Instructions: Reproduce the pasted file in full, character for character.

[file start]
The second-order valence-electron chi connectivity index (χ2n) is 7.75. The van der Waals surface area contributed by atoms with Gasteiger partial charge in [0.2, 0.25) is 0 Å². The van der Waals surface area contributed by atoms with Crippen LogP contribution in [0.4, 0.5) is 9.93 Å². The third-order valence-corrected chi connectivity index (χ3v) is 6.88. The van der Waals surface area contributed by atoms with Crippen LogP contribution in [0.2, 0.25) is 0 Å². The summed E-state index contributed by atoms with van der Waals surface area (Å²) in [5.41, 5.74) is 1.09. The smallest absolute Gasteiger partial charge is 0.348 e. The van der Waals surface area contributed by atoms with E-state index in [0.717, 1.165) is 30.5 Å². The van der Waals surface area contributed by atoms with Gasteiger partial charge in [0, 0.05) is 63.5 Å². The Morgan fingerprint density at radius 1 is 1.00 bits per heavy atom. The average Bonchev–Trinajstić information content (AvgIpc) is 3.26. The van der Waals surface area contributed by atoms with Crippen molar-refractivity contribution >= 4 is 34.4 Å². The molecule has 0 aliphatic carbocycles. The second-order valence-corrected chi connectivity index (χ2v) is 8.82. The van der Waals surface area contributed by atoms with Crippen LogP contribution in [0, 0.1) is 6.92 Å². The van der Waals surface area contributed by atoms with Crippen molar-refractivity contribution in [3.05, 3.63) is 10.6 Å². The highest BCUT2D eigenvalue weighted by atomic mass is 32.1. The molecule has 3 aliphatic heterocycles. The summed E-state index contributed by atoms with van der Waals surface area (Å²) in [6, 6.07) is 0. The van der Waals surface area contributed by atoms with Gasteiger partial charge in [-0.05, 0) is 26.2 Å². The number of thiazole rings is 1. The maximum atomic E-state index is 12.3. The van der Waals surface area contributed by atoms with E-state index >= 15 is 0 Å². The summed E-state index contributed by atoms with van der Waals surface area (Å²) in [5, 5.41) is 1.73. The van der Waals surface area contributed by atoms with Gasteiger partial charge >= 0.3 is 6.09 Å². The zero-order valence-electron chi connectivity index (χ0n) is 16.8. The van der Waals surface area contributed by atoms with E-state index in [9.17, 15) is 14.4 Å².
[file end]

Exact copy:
The second-order valence-electron chi connectivity index (χ2n) is 7.75. The van der Waals surface area contributed by atoms with Gasteiger partial charge in [0.2, 0.25) is 0 Å². The van der Waals surface area contributed by atoms with Crippen LogP contribution in [0.4, 0.5) is 9.93 Å². The third-order valence-corrected chi connectivity index (χ3v) is 6.88. The van der Waals surface area contributed by atoms with Crippen LogP contribution in [0.2, 0.25) is 0 Å². The summed E-state index contributed by atoms with van der Waals surface area (Å²) in [5.41, 5.74) is 1.09. The smallest absolute Gasteiger partial charge is 0.348 e. The van der Waals surface area contributed by atoms with E-state index in [0.717, 1.165) is 30.5 Å². The van der Waals surface area contributed by atoms with Gasteiger partial charge in [0, 0.05) is 63.5 Å². The Morgan fingerprint density at radius 1 is 1.00 bits per heavy atom. The average Bonchev–Trinajstić information content (AvgIpc) is 3.26. The van der Waals surface area contributed by atoms with Crippen molar-refractivity contribution >= 4 is 34.4 Å². The molecule has 0 aliphatic carbocycles. The second-order valence-corrected chi connectivity index (χ2v) is 8.82. The van der Waals surface area contributed by atoms with Crippen LogP contribution in [0, 0.1) is 6.92 Å². The van der Waals surface area contributed by atoms with Crippen molar-refractivity contribution in [3.05, 3.63) is 10.6 Å². The highest BCUT2D eigenvalue weighted by atomic mass is 32.1. The molecule has 3 aliphatic heterocycles. The summed E-state index contributed by atoms with van der Waals surface area (Å²) in [6, 6.07) is 0. The van der Waals surface area contributed by atoms with Gasteiger partial charge in [-0.05, 0) is 26.2 Å². The number of thiazole rings is 1. The maximum atomic E-state index is 12.3. The van der Waals surface area contributed by atoms with E-state index >= 15 is 0 Å². The summed E-state index contributed by atoms with van der Waals surface area (Å²) in [5, 5.41) is 1.73. The van der Waals surface area contributed by atoms with Gasteiger partial charge >= 0.3 is 6.09 Å². The zero-order valence-electron chi connectivity index (χ0n) is 16.8. The van der Waals surface area contributed by atoms with E-state index in [9.17, 15) is 14.4 Å².